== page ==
Posts Tagged: Kathleen Rooney

Weekend Rumpus Roundup

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First, the Picasso Blues.

This weekend’s reviews included a revealing summary of Bonnie Zobell’s book, What Happened Here, by Anna March, and Jac Jemc’s collection, A Different Bed Every Time. In the former, Zobell employs a cast of characters from the North Park area of San Diego to give us a “tremendously well-written take on trying to understand that which we can never know about what shapes a life…” Then, Heather Partington shares some insights into the “beautiful and complex” stories of Jac Jemc.

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National Poetry Month Day 11: “The History of Asterisks” by Elisa Gabbert and Kathleen Rooney

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The History of Asterisks

It is midnight under the sky’s dome ceiling.
The moon speaks, saying nothing of consequence.
John Wayne is from Iowa, so we hitchhiked West
and I realized I never really loved you.
Your skepticism of scientific indices of happiness
is probably gendered or otherwise distorted.

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“Who the Hell Cares About Anne Sexton’s Grandmother?”

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When we read a piece of fiction, we don’t assume—or at least we know we’re not supposed to assume—it’s a faithful recreation of an event in the author’s life. But what about when we read a poem?

For Poetry, Kathleen Rooney writes about realizing Brian Russell’s poems about a wife’s terminal illness were not actually about the real-life Mrs.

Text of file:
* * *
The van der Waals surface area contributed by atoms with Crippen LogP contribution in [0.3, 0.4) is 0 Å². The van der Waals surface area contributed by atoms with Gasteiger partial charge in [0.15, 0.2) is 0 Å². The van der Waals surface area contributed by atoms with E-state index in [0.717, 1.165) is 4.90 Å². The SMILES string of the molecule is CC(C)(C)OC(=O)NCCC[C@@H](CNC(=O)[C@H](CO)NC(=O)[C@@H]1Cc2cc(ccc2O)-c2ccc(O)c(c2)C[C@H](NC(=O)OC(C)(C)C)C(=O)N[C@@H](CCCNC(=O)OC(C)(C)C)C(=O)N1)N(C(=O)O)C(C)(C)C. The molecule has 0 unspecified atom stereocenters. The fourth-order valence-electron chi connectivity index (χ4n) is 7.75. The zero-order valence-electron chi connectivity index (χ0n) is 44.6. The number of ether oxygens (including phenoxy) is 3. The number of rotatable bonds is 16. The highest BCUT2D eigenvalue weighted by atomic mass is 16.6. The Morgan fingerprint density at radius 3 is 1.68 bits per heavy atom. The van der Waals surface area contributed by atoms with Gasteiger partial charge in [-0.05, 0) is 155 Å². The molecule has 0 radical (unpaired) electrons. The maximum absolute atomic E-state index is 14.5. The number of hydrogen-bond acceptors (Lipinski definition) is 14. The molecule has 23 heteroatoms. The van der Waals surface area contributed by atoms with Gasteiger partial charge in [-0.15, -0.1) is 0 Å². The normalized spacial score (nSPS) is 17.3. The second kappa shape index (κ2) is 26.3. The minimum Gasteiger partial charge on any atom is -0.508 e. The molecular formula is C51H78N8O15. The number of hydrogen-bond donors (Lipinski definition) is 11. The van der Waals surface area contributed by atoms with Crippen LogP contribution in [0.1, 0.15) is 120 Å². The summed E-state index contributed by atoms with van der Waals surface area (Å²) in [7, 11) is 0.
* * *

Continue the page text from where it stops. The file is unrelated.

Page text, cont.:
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“Southern Wind, Clear Sky”: A Rumpus Original Poem by Elisa Gabbert and Kathleen Rooney

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Southern Wind, Clear Sky

Hokusai says the morning is clear, but it’s never really clear around Mount Fuji
Mount Fuji is an active volcano, so we can never get entirely comfortable
People have their theories, but nobody knows for sure what the Fuji part of the name Mount Fuji actually means
Mount Fuji may not be red, but children will tell you the sky isn’t blue
In Japan, traffic lights are considered to be red, yellow, and “blue,” whether one is near Mount Fuji or not
The closer you get to Mount Fuji, the more unattainable it seems
Hokusai did 36 woodblock print views of Mount Fuji, but was never fully satisfied
This particular woodblock is a study in treeline and stratus over Mount Fuji
When the wind hits Mount Fuji from the south, the eye becomes restless
Those near Mount Fuji have longer life spans, but not because of their proximity to the mountain
The trees on Mount Fuji in the 1700s have been replaced by crowds of climbers in the 21st century
The rivulets, the rivulets on Mount Fuji are snow, not ash, I assure you
What if I told you no one has ever looked into the top of Mount Fuji?
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The Rumpus Books Sunday Supplement

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In my (wow, it’s already been almost a) year here as Sunday editor at The Rumpus, I’ve never seen a week with so much incredible content. If you missed it, come take a peek.

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